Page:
Talking robot calls home from space station
Japanese-built Kirobo to partake in experiments while in orbit
A Japanese robot orbiting 370 kilometres above the Earth called home for the first time.
In video released today but filmed two weeks ago, Kirobo, Japan's first robot astronaut, spoke from the International Space Station.
"Robots take their first step towards a shining future," the one-kilogram, 34-centimetre-high automaton said as it floated around the ISS.
The researchers behind Kirobo — a compound word made from the words Kibo, or "hope" in Japanese, and robot — said this is the first time a robot has spoken from space.
Packaged into an insulated box, Kirobo was deployed to the space station aboard a Japan Aerospace Exploration Agency cargo transfer vehicle mounted on an H-IIB rocket on Aug. 4.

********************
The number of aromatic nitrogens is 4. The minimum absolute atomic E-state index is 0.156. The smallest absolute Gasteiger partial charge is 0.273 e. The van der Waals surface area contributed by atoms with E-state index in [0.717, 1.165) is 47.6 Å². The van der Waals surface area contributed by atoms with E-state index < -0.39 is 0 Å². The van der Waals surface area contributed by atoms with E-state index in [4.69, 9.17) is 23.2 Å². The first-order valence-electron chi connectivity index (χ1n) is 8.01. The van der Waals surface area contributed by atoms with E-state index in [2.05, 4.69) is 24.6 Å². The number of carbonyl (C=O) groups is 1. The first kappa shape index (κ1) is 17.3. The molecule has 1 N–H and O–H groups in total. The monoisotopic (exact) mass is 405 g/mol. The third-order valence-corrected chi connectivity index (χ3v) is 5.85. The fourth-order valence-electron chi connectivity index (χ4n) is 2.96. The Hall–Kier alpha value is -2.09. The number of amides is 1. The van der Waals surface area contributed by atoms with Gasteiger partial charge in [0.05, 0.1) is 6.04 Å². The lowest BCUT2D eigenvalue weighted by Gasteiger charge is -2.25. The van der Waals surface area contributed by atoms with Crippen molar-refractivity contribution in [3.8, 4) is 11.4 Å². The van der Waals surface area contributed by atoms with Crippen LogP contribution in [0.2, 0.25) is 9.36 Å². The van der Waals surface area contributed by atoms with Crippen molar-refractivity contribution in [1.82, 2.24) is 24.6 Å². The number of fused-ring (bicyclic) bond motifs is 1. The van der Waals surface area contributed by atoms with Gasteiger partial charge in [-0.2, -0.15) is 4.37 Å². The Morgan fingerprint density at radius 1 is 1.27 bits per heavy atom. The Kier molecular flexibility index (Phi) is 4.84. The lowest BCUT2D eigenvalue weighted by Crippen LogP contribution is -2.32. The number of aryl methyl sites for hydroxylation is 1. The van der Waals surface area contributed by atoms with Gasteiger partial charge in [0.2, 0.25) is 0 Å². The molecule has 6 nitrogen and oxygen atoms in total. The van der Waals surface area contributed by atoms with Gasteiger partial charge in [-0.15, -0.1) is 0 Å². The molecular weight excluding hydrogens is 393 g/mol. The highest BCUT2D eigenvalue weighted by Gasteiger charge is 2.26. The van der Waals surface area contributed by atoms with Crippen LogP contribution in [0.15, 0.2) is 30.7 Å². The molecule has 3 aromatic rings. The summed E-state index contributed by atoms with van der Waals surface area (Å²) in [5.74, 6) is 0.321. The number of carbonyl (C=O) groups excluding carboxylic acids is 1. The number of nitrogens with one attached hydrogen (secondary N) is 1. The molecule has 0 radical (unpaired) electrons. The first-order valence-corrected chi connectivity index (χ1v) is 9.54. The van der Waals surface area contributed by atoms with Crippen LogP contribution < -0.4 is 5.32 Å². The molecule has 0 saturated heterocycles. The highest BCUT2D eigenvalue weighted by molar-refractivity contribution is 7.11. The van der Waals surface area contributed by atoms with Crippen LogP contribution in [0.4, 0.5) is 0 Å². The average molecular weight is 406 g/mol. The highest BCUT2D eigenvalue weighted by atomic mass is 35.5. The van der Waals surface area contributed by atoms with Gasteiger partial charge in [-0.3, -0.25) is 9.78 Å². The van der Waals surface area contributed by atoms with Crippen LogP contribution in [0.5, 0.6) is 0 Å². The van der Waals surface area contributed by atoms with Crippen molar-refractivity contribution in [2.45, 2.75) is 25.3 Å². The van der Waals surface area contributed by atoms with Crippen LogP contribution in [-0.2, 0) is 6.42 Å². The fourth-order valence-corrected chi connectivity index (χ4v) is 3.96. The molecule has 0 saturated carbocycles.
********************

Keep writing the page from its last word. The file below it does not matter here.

Kirobo arrived at the space station six days later, and will stay there for about a year and a half, the aerospace agency said.
The robot is set to conduct experiments in space by taking verbal orders from astronaut commander Koichi Wakata and by remote-control from earth.
Wakata will also arrive at the space station toward the end of the year to directly communicate with the robot.
The other astronauts will not be able to interact with the visiting robot unless they speak Japanese, Kirobo's native tongue.
Kirobo was developed by Tokyo University, Toyota Motor Corporation, advertising agency Dentsu and Robo Garage. It is scheduled to return to earth in December 2014.